American Airlines released this image of the 787-8 they received from Boeing's South Carolina factory on Wednesday. (Photo courtesy of American Airlines)
Boeing can begin delivering 787s again, 14 months after stopping deliveries of the Dreamliner when manufacturing flaws were discovered on several undelivered models last year. American Airlines received the latest 787-8 to join its fleet from Boeing’s South Carolina factory on Wednesday.
Issues with composite skin flatness and small gaps discovered between sections of the fuselage in some undelivered 787s led Boeing to lower the production rate and stop delivering the Dreamliner in May last year. At the time, Boeing had 100 total 787s waiting to be delivered, all of which have been cleared to resume delivery flights now by the FAA.
“This milestone would not be possible without the hard work, dedication and perseverance of so many of you,” Stan Deal, president and CEO of Boeing Commercial Airplanes, said in a message to employees. “Thank you for how you have demonstrated our shared values throughout this process.”
The FAA acknowledged last year that the fuselage composite issues were internally identified by Boeing and disclosed to the FAA. While the rework of the fuselage flaws was occurring over the last year, Boeing lowered the 787 program’s production rate to below five per month.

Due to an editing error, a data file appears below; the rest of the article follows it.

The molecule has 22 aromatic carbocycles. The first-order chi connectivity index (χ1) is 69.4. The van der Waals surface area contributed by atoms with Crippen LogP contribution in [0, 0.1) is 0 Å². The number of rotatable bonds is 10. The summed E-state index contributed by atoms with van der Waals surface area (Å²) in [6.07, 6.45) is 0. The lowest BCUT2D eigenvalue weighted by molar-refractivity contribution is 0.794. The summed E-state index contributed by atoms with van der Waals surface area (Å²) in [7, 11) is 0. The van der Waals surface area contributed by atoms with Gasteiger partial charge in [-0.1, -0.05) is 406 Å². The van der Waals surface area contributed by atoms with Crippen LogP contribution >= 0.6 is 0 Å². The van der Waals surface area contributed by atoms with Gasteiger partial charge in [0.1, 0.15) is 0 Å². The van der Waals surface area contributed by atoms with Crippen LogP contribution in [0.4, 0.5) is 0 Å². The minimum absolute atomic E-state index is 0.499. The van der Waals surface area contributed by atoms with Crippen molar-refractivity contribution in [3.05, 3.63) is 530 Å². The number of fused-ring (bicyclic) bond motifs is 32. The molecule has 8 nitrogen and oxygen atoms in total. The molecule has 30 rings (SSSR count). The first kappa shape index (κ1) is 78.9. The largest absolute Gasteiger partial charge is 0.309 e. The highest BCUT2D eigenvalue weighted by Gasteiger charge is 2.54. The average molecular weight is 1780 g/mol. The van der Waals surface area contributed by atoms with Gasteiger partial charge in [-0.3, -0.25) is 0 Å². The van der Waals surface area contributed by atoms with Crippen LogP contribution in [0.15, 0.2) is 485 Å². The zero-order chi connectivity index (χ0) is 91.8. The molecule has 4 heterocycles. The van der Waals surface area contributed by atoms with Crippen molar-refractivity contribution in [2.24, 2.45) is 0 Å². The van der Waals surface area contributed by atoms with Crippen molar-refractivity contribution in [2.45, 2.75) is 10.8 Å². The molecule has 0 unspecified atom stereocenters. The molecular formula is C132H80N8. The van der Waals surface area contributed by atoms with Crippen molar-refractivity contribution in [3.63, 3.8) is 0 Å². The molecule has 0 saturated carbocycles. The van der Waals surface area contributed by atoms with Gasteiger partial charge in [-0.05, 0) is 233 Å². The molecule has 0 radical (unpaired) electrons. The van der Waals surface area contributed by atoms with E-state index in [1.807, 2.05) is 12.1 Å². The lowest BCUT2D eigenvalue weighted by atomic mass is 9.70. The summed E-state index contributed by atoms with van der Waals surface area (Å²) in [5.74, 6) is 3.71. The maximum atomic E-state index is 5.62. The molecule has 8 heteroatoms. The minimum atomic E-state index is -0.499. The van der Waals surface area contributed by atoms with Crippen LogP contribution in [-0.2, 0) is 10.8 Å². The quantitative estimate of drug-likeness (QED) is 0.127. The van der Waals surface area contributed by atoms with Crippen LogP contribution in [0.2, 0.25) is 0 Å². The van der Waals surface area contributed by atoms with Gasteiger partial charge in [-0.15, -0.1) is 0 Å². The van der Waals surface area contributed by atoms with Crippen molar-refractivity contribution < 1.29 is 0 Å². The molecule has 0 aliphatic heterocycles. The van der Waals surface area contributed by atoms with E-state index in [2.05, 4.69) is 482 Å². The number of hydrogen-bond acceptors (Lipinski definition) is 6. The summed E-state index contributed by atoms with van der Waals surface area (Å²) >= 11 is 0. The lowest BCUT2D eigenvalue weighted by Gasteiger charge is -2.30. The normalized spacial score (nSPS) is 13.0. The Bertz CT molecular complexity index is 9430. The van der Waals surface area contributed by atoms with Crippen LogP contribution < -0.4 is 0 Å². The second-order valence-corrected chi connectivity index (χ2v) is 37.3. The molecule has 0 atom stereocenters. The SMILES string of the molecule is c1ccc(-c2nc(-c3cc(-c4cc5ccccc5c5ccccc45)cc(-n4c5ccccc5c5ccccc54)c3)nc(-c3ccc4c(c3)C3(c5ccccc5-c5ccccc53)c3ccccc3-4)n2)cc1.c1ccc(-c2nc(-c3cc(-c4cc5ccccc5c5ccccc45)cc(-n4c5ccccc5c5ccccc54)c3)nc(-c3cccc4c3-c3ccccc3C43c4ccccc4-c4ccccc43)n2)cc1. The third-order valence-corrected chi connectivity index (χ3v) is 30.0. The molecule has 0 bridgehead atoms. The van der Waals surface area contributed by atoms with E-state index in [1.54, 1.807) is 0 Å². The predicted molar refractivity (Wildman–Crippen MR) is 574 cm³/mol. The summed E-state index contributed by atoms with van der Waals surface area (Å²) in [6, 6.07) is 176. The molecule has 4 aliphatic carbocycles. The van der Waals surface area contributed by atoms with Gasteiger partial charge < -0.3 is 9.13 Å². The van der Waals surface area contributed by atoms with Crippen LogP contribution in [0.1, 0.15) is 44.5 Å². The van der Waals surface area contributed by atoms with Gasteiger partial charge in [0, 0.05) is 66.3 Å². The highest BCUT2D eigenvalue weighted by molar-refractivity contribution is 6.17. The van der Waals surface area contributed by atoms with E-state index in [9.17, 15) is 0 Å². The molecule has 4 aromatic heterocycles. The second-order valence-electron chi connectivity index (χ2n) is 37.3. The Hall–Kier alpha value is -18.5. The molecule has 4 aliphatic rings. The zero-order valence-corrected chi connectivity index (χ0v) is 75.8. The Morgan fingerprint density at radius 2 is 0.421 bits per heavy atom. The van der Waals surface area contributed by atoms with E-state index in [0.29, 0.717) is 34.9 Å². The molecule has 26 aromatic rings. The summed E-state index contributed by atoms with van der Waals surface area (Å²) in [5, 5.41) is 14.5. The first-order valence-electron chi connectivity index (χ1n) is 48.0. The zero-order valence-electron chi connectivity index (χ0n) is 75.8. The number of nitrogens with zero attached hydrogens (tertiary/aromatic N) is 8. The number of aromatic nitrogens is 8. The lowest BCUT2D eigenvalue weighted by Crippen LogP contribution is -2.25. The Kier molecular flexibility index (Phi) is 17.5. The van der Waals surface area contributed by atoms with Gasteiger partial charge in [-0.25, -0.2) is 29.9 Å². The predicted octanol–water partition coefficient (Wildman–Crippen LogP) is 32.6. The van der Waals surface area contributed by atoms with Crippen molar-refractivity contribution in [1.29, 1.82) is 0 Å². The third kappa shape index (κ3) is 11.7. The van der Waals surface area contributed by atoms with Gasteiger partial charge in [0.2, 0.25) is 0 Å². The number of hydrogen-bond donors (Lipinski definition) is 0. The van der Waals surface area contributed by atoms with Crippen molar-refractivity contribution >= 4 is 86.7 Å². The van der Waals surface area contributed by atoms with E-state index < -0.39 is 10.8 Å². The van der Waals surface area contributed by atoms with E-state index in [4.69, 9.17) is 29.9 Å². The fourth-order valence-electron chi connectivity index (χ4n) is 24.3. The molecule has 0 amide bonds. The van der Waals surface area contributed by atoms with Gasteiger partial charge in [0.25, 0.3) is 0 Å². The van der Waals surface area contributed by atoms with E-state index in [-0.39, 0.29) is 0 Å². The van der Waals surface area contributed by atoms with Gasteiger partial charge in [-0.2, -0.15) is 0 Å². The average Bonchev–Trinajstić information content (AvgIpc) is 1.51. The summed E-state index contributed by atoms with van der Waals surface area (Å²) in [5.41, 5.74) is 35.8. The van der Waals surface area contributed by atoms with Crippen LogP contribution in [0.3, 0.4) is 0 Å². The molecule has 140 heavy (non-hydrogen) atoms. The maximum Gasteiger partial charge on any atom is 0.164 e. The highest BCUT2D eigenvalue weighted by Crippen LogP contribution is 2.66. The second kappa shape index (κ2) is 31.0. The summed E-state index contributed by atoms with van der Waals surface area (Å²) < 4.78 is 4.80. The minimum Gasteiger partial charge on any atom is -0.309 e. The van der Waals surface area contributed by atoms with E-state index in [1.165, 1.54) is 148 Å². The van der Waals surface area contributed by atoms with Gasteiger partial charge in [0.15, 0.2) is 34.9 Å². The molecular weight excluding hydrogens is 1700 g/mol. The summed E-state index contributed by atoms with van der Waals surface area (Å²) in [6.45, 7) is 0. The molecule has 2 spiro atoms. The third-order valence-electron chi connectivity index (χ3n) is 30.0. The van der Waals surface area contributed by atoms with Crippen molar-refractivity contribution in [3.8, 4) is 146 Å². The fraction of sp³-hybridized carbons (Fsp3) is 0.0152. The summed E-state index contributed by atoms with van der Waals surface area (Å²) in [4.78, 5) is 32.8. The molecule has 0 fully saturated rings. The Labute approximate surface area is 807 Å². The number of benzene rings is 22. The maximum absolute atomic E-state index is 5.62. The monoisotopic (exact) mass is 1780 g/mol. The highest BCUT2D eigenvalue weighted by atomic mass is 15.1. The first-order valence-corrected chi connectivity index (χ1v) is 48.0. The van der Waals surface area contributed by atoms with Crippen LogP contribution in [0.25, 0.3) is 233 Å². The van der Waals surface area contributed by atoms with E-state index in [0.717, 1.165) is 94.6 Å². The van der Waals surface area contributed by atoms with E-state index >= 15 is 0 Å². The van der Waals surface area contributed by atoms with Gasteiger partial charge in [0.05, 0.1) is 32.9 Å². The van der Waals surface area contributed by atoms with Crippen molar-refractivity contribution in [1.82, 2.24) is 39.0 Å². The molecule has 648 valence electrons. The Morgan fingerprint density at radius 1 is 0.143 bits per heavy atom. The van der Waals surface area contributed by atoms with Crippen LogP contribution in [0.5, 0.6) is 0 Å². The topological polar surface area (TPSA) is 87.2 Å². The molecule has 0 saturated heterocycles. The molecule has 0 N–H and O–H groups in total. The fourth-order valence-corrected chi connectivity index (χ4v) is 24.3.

The company reported 120 total undelivered 787 Dreamliners sitting in inventory during their July 27 second quarter 2022 earnings. Boeing CFO Brian West, speaking during the earnings call, also reported $283 million in "abnormal costs" for rework associated with the 787 program and the company still anticipates incurring up to $2 billion in abnormal costs for the program through the end of 2023.
"These costs are driven by rework and production rates below five per month. It is important to keep in mind that cash margins on the 87 remain positive and are expected to improve significantly over time," West said during the call. "With over 400 airplanes in backlog, recent orders and commitments announced at Farnborough and additional demand as the commercial market recovers, we see a strong future for the 87 program."